- Recognition of behaviors such as implicit bias, discrimination and harassment, including sexual harassment, sexual violence, relationship violence, gender discrimination, and stalking.
- Skills for encouraging respect and civility in the workplace, creating positive and productive workplaces and building positive organizational culture.
All members of the university community are expected to complete this training every two years. Changing duties may require volunteer, staff, or student to complete the training more frequently.
How you do this:
- Log into EDGE, the University of Arizona employee Training app using your NetID, password, and NetID
- EDGE user instructions are available here
- To find information or ask questions about this training, check here: https://equity.arizona.edu/training/online-training
- University of Arizona Office of Institutional Equity Policies and Procedures are available here
Step 6: Complete Youth Safety Training
Why we do this: As part of the effort to provide appropriate environments for all youth in our programs, The University of Arizona provides a training on Youth Safety. This training explains Arizona laws that cover abuse and neglect. It sets out the signs that would tell you that a youth is at risk of abuse or neglect, as well as signs that another adult is grooming a youth for an inappropriate relationship. It also includes best practices for helping an endangered youth, and explains the legal responsibilities for 4-H leaders who discover any of these signs.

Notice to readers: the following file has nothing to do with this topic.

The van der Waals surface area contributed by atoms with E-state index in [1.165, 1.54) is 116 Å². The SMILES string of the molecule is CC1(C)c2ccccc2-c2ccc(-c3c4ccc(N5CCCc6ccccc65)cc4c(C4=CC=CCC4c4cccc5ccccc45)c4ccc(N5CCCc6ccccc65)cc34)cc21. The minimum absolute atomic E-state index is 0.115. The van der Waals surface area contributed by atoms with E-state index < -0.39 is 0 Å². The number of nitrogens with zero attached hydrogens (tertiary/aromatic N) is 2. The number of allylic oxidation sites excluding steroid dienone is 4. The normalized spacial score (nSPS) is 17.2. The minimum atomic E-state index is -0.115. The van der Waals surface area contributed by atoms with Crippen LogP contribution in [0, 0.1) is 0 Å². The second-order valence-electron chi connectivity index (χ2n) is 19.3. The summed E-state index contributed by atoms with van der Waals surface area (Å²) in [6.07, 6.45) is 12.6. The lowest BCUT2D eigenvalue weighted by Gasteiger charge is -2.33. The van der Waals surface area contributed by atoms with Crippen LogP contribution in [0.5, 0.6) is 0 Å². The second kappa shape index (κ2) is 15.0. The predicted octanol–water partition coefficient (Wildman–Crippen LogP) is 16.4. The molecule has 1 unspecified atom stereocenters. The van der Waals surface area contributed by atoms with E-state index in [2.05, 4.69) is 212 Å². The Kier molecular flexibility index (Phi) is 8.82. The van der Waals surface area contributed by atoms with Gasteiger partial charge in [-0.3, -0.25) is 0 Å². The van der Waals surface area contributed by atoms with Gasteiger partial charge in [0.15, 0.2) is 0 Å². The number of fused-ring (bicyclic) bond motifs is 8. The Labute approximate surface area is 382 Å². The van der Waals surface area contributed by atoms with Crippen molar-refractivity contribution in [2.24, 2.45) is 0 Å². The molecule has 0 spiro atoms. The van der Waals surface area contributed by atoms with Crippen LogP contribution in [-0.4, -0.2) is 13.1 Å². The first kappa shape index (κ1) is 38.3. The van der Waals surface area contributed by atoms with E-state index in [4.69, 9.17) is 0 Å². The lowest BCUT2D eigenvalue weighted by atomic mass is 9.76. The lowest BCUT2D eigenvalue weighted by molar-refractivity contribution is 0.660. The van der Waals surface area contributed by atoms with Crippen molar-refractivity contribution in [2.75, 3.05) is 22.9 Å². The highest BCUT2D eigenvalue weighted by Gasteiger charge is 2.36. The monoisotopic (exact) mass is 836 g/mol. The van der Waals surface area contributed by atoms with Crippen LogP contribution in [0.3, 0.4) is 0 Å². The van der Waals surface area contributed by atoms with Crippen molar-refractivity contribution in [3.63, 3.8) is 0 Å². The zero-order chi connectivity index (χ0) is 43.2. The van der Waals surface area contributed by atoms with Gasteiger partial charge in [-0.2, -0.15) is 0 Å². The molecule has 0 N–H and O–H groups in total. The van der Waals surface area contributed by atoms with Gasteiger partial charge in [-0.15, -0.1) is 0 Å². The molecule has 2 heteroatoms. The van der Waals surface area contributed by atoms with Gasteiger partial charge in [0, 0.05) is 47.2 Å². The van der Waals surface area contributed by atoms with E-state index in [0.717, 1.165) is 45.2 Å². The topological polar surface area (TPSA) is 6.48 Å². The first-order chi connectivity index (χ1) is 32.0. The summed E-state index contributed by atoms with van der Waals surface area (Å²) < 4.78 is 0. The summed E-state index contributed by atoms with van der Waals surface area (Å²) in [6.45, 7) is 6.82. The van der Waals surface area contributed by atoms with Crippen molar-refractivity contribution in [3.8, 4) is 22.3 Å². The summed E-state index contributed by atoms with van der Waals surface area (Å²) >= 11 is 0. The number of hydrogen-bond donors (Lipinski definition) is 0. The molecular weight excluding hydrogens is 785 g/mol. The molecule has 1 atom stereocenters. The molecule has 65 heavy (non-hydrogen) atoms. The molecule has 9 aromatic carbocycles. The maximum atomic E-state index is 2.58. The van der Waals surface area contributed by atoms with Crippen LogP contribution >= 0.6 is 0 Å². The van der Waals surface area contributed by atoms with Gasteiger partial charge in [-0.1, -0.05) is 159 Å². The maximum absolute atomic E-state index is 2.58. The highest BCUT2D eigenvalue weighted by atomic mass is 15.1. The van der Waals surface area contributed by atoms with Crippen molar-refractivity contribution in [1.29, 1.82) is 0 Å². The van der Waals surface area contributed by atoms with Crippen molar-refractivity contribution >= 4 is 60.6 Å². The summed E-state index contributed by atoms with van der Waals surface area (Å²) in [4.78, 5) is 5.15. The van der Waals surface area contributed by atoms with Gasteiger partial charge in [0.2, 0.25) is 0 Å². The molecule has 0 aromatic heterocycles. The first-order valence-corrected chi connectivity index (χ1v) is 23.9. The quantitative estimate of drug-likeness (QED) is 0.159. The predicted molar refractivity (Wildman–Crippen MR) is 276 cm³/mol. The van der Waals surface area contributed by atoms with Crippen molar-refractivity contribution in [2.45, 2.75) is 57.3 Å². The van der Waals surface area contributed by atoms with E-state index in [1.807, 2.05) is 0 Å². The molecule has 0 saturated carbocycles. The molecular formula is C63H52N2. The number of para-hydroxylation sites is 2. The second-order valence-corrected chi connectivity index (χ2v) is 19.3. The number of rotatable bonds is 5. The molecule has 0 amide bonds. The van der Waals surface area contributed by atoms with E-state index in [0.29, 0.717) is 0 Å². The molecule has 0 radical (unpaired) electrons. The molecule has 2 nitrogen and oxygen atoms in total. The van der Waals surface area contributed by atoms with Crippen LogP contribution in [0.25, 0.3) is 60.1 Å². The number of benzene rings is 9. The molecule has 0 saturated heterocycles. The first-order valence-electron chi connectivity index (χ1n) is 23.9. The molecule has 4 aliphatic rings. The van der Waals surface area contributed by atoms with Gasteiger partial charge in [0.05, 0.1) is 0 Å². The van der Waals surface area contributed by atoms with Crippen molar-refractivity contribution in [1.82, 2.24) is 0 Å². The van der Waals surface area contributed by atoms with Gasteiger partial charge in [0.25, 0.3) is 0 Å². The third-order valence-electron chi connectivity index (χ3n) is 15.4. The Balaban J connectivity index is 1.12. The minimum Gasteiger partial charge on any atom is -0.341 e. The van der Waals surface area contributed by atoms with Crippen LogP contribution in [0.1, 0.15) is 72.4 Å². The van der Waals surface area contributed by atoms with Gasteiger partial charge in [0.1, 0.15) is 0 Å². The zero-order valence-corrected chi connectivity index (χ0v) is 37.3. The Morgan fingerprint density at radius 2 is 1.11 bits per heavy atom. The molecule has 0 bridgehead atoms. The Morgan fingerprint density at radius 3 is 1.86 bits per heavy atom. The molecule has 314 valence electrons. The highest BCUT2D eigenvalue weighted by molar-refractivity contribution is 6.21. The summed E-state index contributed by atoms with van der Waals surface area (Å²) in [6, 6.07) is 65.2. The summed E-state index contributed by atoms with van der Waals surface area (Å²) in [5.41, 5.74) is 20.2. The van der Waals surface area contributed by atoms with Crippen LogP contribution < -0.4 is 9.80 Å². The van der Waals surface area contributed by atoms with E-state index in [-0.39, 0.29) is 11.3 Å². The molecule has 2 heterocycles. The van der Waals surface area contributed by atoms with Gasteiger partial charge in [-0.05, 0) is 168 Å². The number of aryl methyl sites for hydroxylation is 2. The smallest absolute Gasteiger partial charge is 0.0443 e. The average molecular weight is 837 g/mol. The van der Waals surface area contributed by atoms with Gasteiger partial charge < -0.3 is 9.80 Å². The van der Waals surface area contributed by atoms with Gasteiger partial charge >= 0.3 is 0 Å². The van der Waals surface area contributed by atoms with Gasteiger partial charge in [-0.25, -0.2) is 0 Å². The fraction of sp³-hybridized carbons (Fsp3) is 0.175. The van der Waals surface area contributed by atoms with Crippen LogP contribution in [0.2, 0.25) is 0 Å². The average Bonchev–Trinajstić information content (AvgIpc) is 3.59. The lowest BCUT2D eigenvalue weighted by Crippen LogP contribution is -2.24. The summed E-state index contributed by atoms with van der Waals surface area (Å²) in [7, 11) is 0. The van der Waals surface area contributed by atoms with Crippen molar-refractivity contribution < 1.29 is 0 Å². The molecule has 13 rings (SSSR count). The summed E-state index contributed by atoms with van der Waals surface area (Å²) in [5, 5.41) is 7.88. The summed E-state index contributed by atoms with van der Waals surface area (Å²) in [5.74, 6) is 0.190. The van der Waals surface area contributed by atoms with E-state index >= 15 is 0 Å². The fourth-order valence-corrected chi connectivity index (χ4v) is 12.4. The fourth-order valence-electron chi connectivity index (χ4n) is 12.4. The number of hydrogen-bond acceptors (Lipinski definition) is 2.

How you do this:
- This training requires NetID and NetID+.
- Every volunteer and staff person should complete Youth Safety training every year to make sure they have the most current information on the Arizona law, The University of Arizona regulations, and best practices.
- Log in here: https://d2l.arizona.edu/d2l/loginh/
NOTE: Cooperative Extension requires an additional step in the reporting process as outlined in the training. If a volunteer recognizes signs of abuse, neglect, or grooming, the information should be reported to local law enforcement (city, county, or tribal) as well as to their county office and the University of Arizona Youth Safety office.
Access The University of Arizona Youth Safety policies, guidelines for event registration, and other pertinent information here.
Step 7: Complete 4-H Orientation
Why we do this: The 4-H orientation helps volunteers understand the guiding principles of the 4-H program, positive youth development, and the expectations for leaders engaged in the program. The full orientation required by the Western Region 4-H Program is currently under revision. When available, it will be accessible through ZSuites to all volunteers and parents.
How you do this: At this time, an overview of the 4-H program is available in ZSuites in the Clover Academy. Log in and select Clover Academy to view this explanation of 4-H. See Step 4 (above) for access to ZSuites.
Additional requirements and opportunities
Chaperone Training: contact firstname.lastname@example.org for instructions if your county or the state office has asked you to become a Chaperone for a state or national event or at camp.